Latch-up pertains to a failure mechanism wherein a parasitic thyristor (such as a parasitic silicon controlled rectifier, or SCR) is inadvertently created within a circuit, causing a high amount of current to continuously flow through it once it is accidentally triggered or turned on. Depending on the circuits involved, the amount of current flow produced by this mechanism can be large enough to result in permanent destruction of the device due to electrical overstress (EOS)


An SCR is a 3-terminal 4-layered p-n-p-n device that basically consists of a PNP transistor and an NPN transistor as shown in Figure 1. An SCR is 'off' during its normal state but will conduct current in one direction (from anode to cathode) once triggered at its gate, and will do so continuously as long as the current through it stays above a 'holding' level. 


This is easily seen in Figure 1, which shows that 'triggering' the emitter of T1 into conduction would inject current into the base of T2.  This would drive T2 into conduction, which would forward bias the emitter-base junction of T1 further, causing T1 to feed more current into the base of T2.  Thus, T1 and T2 would feed each other with currents that would keep both of them saturated.



Fig. 1. A parasitic thyristor that can result in latch-up


A parasitic SCR is a pseudo-SCR device that is formed by parasitic bipolar transistors in the active circuit. These parasitic bipolar transistors, in turn, result from various p-n junctions found in the circuit. Latch-up is more widely associated with CMOS circuits because CMOS structures tend to contain several parasitic bipolar transistors which, depending on their lay-out, can form a parasitic SCR by chance.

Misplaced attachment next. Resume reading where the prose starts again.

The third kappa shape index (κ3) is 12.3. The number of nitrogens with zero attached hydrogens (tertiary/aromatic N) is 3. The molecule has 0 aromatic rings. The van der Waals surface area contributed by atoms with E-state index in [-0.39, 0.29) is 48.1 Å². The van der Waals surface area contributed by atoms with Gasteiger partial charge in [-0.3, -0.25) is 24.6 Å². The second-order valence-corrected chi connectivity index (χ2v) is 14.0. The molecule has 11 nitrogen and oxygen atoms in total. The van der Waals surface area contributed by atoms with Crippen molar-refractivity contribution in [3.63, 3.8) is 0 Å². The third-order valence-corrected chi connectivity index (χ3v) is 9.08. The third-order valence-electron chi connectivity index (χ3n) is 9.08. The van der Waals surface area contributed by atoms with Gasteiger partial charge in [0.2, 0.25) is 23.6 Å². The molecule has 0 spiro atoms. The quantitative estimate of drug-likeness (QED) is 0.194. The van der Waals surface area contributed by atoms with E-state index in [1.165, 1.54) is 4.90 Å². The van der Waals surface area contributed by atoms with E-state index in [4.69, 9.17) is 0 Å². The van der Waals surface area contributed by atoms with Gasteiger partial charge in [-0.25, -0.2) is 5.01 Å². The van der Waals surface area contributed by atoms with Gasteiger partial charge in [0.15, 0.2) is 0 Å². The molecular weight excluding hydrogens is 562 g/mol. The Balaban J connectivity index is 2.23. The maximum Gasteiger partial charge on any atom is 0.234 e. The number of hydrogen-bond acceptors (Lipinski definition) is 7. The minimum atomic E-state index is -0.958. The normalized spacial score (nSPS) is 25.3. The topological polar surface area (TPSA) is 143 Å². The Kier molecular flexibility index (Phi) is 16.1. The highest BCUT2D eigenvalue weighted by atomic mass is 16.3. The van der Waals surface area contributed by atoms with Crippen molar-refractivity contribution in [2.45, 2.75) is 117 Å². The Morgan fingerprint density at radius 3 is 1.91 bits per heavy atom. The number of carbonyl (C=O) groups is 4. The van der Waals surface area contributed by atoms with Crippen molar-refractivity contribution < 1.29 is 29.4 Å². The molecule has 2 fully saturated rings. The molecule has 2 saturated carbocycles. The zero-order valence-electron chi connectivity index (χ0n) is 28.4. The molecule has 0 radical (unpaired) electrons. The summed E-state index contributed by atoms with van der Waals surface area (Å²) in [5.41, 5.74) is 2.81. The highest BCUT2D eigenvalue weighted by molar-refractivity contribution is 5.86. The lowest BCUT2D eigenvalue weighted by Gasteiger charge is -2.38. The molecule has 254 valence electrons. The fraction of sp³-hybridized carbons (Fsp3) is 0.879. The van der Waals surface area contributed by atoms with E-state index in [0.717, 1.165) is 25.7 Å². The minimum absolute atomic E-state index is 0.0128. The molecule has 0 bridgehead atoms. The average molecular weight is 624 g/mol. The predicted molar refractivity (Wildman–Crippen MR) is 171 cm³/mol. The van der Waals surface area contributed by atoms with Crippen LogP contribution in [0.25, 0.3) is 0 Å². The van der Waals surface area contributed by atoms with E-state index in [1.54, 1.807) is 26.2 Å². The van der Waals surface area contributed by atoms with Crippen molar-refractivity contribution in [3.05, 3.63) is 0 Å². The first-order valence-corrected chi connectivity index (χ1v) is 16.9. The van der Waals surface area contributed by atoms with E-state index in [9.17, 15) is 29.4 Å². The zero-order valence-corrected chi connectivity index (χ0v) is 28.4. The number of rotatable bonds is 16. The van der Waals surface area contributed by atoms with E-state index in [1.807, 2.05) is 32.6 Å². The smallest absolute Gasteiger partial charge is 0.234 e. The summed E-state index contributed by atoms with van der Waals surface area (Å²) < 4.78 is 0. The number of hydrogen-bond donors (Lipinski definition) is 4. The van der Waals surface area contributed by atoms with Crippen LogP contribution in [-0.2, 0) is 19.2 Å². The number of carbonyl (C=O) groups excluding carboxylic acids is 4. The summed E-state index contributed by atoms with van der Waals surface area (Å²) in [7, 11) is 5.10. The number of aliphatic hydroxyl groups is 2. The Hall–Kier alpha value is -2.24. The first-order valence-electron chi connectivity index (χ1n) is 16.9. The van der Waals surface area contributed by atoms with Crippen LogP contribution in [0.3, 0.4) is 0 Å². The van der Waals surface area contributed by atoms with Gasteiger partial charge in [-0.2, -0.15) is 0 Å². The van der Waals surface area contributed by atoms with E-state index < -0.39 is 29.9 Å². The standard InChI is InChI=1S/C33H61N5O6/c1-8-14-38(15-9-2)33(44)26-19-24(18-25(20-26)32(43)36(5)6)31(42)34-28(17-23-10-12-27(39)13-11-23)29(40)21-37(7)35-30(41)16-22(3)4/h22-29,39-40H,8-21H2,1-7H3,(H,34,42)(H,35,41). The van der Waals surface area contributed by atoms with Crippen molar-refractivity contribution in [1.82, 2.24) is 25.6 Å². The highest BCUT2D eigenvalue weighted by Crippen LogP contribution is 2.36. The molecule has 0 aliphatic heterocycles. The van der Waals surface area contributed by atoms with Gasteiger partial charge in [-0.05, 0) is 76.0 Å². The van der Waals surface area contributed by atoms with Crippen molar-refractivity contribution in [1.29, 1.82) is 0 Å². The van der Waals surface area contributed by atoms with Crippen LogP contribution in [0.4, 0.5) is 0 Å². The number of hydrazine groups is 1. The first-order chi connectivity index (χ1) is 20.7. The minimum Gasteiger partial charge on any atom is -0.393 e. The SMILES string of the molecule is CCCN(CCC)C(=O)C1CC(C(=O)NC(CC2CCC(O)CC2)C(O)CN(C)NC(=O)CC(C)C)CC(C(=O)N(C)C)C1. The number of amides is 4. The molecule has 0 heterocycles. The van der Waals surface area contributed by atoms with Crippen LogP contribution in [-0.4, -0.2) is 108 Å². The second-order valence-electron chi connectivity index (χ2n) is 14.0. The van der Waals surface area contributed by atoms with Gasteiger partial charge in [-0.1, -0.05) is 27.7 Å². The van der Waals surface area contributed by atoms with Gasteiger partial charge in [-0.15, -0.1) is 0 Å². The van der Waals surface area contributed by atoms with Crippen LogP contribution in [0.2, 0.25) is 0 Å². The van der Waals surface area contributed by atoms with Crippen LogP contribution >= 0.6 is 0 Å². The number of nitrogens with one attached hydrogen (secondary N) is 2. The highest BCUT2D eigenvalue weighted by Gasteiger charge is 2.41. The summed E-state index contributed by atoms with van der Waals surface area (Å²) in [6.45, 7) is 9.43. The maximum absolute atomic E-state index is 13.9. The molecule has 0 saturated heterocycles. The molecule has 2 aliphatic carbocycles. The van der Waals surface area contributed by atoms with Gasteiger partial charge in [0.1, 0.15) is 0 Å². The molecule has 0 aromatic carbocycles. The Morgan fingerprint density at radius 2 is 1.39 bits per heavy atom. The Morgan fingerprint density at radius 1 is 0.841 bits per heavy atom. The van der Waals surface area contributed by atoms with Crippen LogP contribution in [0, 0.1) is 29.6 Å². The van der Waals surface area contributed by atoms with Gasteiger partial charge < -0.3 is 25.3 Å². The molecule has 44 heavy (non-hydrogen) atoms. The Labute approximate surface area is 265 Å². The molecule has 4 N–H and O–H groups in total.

Examples of parasitic bipolar transistors that may be found in CMOS circuits are as follows: 1) vertical PNP transistors formed by a p-substrate, an n-well, and a p-source or p-drain; and 2) lateral NPN transistors formed by an n-source or n-drain, a p-substrate, and an n-well.  These parasitic PNP and NPN transistors may be coupled with point-to-point stray resistances within the substrate and the wells, completing the SCR configuration in Figure 1.  If such an SCR device is formed from these parasitic transistors and resistors, then latch-up can occur within the device.


Events that can trigger parasitic thyristors into latch-up condition include:  excessive supply voltages, voltages at the I/O pins that exceed the supply rails by more than a diode drop, improper sequencing of multiple power supplies, and various spikes and transients.  Once triggered into conduction, the amount of current flow that results would depend on current limiting factors along the current path.  In cases where the current is not sufficiently limited, EOS damage such as metal burn-out can occur.


The best defense against latch-up is good product design.  There are now many design-for-reliability guidelines for reducing the risk of latch-up, many of which can be as simple as putting diodes in the right places to prevent parasitic devices from turning on.  Of course, preventing a device from being subjected to voltages that exceed the absolute maximum ratings is also to be observed at all times.


See Also:  Failure AnalysisDie FailuresEOS




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